The sketch, that is inscribed with the brush ‘June 1814’ shows the back of a brick-built cottage that still stands in the hamlet of Flatford, Suffolk. Willy Lott was a tenant farmer and – spending only four nights away from the house in his entire life – lived there for over 80 years. In Edwardian times the house became known as Willy Lott’s Cottage, but John Constable knew it as Willy Lott’s House, as it has been renamed today.
The whereabouts of this painting, found in a private collection in Guernsey, has been unknown for over 40 years. Published in C. Peacock’s John Constable; The Man and his Work (1965), its location was last recorded in 1979 when it appeared in an Italian publication L’Opera Completa di Constable.
It comes in an early 19th century swept gilded frame inscribed on the slip Willy Lott’s House Flatford.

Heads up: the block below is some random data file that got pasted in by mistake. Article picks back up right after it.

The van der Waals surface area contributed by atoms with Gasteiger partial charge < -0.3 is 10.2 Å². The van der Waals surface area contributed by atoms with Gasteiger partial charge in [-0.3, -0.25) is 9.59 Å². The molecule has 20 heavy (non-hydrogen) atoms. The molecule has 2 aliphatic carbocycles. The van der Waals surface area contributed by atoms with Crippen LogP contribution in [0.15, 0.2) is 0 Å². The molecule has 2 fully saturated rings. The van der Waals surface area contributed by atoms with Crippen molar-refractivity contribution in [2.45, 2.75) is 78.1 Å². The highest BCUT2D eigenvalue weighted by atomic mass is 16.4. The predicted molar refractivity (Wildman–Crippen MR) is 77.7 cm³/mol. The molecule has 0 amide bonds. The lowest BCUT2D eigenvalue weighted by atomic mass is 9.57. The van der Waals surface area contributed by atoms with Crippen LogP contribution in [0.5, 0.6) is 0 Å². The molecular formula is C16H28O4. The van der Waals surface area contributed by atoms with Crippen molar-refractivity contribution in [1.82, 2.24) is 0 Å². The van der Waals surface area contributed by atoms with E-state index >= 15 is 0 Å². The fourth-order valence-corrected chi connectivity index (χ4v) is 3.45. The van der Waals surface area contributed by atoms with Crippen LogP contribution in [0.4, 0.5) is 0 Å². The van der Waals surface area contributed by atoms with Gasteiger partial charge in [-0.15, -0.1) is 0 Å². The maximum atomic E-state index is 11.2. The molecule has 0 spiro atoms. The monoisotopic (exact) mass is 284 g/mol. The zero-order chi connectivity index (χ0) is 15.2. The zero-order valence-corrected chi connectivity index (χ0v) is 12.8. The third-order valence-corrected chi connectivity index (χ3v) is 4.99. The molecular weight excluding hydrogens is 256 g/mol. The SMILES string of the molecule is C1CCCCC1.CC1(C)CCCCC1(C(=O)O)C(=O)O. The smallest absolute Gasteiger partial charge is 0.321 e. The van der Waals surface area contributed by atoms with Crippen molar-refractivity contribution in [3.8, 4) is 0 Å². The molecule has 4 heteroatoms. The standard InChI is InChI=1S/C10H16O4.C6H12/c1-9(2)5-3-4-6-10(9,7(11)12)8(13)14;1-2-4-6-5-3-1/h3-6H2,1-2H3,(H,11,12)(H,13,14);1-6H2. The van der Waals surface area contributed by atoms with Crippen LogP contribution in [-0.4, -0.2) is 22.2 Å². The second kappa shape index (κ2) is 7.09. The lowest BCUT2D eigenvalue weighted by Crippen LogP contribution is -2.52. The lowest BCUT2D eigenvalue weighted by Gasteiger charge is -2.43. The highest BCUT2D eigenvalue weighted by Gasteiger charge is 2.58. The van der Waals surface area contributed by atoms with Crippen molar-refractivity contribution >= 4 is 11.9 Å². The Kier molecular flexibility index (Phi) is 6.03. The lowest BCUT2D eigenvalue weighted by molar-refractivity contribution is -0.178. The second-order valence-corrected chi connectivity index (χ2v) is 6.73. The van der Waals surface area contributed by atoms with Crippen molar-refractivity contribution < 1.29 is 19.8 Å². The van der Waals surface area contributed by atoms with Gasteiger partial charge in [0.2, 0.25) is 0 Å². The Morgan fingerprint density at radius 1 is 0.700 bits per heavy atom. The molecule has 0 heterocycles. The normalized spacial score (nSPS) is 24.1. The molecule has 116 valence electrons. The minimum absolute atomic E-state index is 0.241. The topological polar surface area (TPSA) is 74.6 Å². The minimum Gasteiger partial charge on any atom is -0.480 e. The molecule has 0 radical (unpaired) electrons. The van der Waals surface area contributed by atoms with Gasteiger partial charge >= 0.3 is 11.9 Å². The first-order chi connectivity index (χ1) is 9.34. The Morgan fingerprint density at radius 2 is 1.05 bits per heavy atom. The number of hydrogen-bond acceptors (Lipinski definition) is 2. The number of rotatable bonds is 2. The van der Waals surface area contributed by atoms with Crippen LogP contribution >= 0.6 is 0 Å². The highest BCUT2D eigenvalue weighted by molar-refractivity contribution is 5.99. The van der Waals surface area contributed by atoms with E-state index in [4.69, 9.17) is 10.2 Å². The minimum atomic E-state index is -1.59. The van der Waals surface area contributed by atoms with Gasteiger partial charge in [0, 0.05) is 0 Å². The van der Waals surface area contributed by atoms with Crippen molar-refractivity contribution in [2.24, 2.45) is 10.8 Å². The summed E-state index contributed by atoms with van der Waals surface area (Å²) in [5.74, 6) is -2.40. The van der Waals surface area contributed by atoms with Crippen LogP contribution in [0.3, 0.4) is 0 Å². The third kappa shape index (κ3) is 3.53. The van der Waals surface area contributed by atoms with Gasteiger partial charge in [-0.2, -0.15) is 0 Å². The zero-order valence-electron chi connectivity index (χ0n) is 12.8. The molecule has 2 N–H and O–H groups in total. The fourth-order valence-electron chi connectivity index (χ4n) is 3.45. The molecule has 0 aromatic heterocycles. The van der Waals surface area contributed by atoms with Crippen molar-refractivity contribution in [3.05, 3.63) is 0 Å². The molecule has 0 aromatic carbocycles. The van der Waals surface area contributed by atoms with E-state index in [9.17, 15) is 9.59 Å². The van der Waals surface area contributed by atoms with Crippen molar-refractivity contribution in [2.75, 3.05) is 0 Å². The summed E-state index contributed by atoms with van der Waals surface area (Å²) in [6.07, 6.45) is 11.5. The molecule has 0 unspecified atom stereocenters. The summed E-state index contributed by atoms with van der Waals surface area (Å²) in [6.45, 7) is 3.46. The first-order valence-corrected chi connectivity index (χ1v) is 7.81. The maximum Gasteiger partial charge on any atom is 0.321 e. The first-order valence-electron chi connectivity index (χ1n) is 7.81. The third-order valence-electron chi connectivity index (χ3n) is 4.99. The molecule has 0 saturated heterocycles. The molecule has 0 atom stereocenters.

Research by Constable authority Anne Lyles has traced the provenance of the oil sketch back to the 19th century when it was owned by Constable’s grandson, Hugh Golding Constable (1868-1949). He subsequently sold it to dealers Leggatt Brothers and it almost certainly featured in the famous 1899 exhibition at the Cornhill Gallery, the first to be devoted solely to Constable’s work.
When painting in Suffolk in the early part of his career, it was Constable’s regular practice to sketch in the open air. This oil on canvas laid on panel, 11 ½ x 9 1.2in. (29 x 24cm) relates closely to a pencil sketch of a Suffolk farmhouse in the Royal Albert Memorial Museum, Exeter. It is now clear that both drawing and oil sketch actually show Willy Lott’s House, but from an unusual angle at the back.